Primary aldosteronism, which is defined as a non-suppressible hyper secretion of aldosterone from the adrenal glands, can occur through several etiologies but the two most common are: • An aldosterone producing adenoma • Bilateral idiopathic hyperaldosteronism (Young & Kaplan, 2014). More rare causes of primary aldosteronism include: • Unilateral hyperplasia (otherwise known as primary adrenal hyperplasia) of the adrenal gland • Bilateral adrenal hyperplasia that can be either macr nodular or micronodular • One of the three types of familial hyperaldosteronism as described above • An ectopic aldosterone secreting tumor or a pure aldosterone producing adrenocortical carcinoma (Young & Kaplan, 2014).

Secondary hyperaldosteronism[edit | edit source]

Secondary aldosteronism is defined as any pathophysiology that results in an up regulation of the renin angiotensin aldosterone feedback system (McCance, Huether, Brashers, & Rote, 2010). As expected, any situation in which circulating blood volume is decreased such as shock, dehydration, or hypoalbuminemia will result in renin secretion by the kidneys with subsequent hyperaldosteronism (McCance et al., 2010). Additionally since the kidneys are the source of renin, any pathology resulting in a compromise blood flow to the kidneys will result in renin excretion such as heart failure, hepatic cirrhosis, or renal artery stenosis (McCance et al., 2010). However the most common cause of secondary hyperaldosteronism is from diuretic administration (McCance et al., 2010). Congestive heart failure is a particular instance in which this feedback system worsens the pathology and is why angiotensin converting enzyme (ACE) inhibitors are recommended in these patients (McCance et al., 2010). A lesser common etiology is a renin secreting adenoma from the kidney (McCance et al., 2010). Additionally a patient should be asked if they consume excessive amounts of licorice or chronically chewed tobacco as this can increase mineralocorticoid levels within the body causing aldosteronism (McCance et al., 2010). Increases in aldosterone levels will also be seen in women who are pregnant or are using oral contraceptives (McCance et al., 2010). In Bartter syndrome, hypokalemia causes excess prostaglandin (specifically PGE2) production which causes excess renin secretion by the renal cells (McCance et al., 2010).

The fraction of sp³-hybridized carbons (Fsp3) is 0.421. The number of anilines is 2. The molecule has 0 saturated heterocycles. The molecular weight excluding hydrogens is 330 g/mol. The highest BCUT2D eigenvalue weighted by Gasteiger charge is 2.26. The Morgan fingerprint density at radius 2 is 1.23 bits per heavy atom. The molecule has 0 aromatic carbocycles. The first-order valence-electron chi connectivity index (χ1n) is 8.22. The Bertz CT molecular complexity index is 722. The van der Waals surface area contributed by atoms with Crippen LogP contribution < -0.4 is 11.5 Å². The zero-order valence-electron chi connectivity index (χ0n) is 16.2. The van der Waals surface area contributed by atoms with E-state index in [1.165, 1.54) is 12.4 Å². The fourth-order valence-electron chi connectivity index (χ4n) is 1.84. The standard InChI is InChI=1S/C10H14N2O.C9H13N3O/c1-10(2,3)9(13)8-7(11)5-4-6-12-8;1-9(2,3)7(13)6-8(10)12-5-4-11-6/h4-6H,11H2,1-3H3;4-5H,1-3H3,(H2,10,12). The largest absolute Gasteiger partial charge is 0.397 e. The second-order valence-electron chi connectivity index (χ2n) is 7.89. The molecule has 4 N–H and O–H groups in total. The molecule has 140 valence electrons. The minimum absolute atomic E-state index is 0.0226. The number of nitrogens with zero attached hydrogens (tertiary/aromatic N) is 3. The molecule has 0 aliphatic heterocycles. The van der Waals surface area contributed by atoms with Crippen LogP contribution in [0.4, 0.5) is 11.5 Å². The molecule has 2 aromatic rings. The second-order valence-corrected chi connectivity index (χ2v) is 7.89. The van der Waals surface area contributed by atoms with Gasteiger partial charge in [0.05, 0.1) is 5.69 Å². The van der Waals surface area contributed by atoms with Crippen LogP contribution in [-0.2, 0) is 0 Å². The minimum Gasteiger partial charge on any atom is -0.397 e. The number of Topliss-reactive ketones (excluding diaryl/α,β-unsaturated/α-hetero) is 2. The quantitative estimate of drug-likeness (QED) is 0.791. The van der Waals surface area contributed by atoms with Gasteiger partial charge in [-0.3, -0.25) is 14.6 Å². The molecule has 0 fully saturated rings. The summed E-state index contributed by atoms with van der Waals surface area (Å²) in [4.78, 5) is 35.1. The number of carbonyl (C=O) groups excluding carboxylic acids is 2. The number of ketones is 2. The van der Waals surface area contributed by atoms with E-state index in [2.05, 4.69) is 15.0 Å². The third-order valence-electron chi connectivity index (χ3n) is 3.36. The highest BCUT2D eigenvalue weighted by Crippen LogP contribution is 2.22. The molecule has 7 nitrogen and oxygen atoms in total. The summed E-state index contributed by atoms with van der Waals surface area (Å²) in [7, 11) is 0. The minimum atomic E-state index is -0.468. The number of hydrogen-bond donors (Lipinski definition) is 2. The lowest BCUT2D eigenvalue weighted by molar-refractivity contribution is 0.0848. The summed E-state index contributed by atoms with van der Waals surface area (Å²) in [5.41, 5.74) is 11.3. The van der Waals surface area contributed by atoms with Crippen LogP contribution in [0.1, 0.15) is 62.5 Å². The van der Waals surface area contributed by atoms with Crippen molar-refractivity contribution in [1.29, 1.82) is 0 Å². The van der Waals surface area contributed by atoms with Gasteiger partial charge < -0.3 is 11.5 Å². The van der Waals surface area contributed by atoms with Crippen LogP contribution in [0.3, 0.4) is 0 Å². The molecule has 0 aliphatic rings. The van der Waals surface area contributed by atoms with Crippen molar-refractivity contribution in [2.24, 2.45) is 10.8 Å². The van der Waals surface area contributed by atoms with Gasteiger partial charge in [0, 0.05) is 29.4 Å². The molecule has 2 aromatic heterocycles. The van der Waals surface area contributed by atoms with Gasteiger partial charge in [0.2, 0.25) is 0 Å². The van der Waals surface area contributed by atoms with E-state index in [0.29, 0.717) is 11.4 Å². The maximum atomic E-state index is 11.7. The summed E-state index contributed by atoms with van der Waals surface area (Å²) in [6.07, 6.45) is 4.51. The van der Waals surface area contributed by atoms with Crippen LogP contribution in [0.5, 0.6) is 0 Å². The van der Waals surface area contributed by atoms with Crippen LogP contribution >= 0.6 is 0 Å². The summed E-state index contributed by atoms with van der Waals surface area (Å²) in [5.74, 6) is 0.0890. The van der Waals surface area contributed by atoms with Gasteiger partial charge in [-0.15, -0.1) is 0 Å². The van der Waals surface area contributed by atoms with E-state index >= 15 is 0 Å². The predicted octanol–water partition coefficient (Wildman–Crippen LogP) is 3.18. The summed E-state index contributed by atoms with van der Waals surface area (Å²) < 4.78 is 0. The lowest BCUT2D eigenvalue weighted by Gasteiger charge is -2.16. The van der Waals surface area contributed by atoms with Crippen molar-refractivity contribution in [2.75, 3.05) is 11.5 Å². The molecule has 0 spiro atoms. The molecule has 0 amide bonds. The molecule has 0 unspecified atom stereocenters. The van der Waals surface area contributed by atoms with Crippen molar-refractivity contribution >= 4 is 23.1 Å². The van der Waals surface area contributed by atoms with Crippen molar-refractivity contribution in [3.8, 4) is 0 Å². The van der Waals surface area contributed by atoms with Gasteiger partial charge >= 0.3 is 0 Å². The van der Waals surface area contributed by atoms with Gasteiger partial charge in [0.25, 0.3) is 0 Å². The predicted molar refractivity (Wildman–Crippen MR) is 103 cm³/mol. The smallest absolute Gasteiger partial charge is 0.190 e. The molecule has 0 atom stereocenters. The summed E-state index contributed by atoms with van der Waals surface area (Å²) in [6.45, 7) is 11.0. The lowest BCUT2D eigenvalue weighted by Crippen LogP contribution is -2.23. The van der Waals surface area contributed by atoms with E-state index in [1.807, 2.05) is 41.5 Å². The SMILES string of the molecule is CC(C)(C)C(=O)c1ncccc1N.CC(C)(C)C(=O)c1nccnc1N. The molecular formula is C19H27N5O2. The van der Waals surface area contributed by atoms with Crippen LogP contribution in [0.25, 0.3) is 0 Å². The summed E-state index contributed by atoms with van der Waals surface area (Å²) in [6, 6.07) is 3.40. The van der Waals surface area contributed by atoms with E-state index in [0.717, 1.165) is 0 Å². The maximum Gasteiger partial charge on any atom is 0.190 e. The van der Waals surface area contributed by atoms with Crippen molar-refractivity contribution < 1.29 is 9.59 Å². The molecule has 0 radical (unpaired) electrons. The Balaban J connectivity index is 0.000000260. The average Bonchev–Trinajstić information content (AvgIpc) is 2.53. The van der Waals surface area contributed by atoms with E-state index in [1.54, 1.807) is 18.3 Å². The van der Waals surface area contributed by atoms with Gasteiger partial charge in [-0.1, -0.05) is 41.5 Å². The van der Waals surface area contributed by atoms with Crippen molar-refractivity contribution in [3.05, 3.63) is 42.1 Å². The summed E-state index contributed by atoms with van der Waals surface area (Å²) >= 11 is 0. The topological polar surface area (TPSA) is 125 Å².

Sign and Symptoms:[edit | edit source]

The manifestations of primary aldosteronism are directly related to the renal effects of aldosterone (McCance et al., 2010; Young & Kaplan, 2014). Primary signs are hypertension, metabolic alkalosis, and hypokalemia (Young & Kaplan, 2014). Other signs and symptoms include a new steady-state involving mildly increased volume and decreased potassium, a lack of edema, mild hypernatremia, metabolic alkalosis if hypokalemia is present, hypomagnesium, an increase in the glomerular filtration rate, muscle weakness related to hypokalemia, increased urinary albumin wasting, and increased cardiovascular risk (Young & Kaplan, 2014). Initial sodium and water retention reaches a maximum intensity after a few days of increased aldosterone levels then diuresis ensues due to increasing atrial natriuretic peptide secretion and hypertension driven diuresis from increased renal perfusion pressure (pressure natriuresis) (Young & Kaplan, 2014). This process is referred to as the aldosterone escape phenomenon and establishes the new steady-state (Young & Kaplan, 2014). Signs and symptoms of secondary hyperaldosteronism are similar to primary hyperaldosteronism in that patients typically express hypertension, hypokalemia, and metabolic alkalosis however unlike primary aldosteronism there may be edema present (McCance et al., 2010). Also signs and symptoms will reflect the specific etiology that is causing the secondary hyperaldosteronism.

Diagnosis[edit | edit source]